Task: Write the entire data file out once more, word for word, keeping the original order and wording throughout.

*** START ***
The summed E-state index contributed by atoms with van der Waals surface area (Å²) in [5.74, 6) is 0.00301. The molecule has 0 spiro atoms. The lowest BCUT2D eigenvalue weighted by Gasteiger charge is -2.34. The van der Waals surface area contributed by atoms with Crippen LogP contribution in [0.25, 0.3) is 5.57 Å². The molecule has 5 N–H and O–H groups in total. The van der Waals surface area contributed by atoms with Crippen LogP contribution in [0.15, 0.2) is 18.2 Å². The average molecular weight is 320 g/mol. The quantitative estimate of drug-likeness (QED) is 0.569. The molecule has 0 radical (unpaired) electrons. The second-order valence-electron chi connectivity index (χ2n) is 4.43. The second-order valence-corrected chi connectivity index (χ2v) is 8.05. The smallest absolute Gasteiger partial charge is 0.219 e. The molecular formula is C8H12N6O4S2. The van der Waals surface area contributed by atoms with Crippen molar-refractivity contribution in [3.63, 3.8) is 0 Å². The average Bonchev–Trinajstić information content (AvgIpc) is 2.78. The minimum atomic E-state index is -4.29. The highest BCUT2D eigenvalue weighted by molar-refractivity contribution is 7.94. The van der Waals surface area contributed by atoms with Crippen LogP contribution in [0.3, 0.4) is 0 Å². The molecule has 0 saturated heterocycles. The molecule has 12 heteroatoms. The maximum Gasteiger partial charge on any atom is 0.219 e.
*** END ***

The summed E-state index contributed by atoms with van der Waals surface area (Å²) in [5.74, 6) is 0.00301. The molecule has 0 spiro atoms. The lowest BCUT2D eigenvalue weighted by Gasteiger charge is -2.34. The van der Waals surface area contributed by atoms with Crippen LogP contribution in [0.25, 0.3) is 5.57 Å². The molecule has 5 N–H and O–H groups in total. The van der Waals surface area contributed by atoms with Crippen LogP contribution in [0.15, 0.2) is 18.2 Å². The average molecular weight is 320 g/mol. The quantitative estimate of drug-likeness (QED) is 0.569. The molecule has 0 radical (unpaired) electrons. The second-order valence-electron chi connectivity index (χ2n) is 4.43. The second-order valence-corrected chi connectivity index (χ2v) is 8.05. The smallest absolute Gasteiger partial charge is 0.219 e. The molecular formula is C8H12N6O4S2. The van der Waals surface area contributed by atoms with Crippen molar-refractivity contribution in [3.63, 3.8) is 0 Å². The average Bonchev–Trinajstić information content (AvgIpc) is 2.78. The minimum atomic E-state index is -4.29. The highest BCUT2D eigenvalue weighted by molar-refractivity contribution is 7.94. The van der Waals surface area contributed by atoms with Crippen LogP contribution in [0.3, 0.4) is 0 Å². The molecule has 0 saturated heterocycles. The molecule has 12 heteroatoms. The maximum Gasteiger partial charge on any atom is 0.219 e.